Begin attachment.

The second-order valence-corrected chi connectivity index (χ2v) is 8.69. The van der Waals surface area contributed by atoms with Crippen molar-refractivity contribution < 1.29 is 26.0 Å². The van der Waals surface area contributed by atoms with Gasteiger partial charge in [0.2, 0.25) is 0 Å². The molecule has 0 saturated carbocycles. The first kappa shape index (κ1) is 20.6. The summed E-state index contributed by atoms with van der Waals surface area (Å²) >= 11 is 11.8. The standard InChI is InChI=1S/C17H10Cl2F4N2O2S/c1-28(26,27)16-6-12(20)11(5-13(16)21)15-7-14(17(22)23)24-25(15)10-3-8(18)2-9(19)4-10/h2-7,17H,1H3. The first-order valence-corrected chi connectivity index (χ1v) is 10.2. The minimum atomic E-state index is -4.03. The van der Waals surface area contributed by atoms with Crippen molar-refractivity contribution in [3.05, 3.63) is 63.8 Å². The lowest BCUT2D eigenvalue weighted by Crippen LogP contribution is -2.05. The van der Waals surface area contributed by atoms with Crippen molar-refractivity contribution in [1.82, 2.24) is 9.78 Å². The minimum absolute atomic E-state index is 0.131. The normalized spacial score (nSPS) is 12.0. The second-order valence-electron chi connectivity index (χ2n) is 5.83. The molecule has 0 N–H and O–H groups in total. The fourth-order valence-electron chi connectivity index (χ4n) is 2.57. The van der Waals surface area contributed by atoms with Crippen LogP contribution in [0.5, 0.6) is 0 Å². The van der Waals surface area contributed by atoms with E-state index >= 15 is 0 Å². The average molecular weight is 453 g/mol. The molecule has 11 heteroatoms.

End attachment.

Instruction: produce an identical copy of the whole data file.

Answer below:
The second-order valence-corrected chi connectivity index (χ2v) is 8.69. The van der Waals surface area contributed by atoms with Crippen molar-refractivity contribution < 1.29 is 26.0 Å². The van der Waals surface area contributed by atoms with Gasteiger partial charge in [0.2, 0.25) is 0 Å². The molecule has 0 saturated carbocycles. The first kappa shape index (κ1) is 20.6. The summed E-state index contributed by atoms with van der Waals surface area (Å²) >= 11 is 11.8. The standard InChI is InChI=1S/C17H10Cl2F4N2O2S/c1-28(26,27)16-6-12(20)11(5-13(16)21)15-7-14(17(22)23)24-25(15)10-3-8(18)2-9(19)4-10/h2-7,17H,1H3. The first-order valence-corrected chi connectivity index (χ1v) is 10.2. The minimum atomic E-state index is -4.03. The van der Waals surface area contributed by atoms with Crippen molar-refractivity contribution in [3.05, 3.63) is 63.8 Å². The lowest BCUT2D eigenvalue weighted by Crippen LogP contribution is -2.05. The van der Waals surface area contributed by atoms with Crippen molar-refractivity contribution in [1.82, 2.24) is 9.78 Å². The minimum absolute atomic E-state index is 0.131. The normalized spacial score (nSPS) is 12.0. The second-order valence-electron chi connectivity index (χ2n) is 5.83. The molecule has 0 N–H and O–H groups in total. The fourth-order valence-electron chi connectivity index (χ4n) is 2.57. The van der Waals surface area contributed by atoms with Crippen LogP contribution in [0.5, 0.6) is 0 Å². The van der Waals surface area contributed by atoms with E-state index >= 15 is 0 Å². The average molecular weight is 453 g/mol. The molecule has 11 heteroatoms.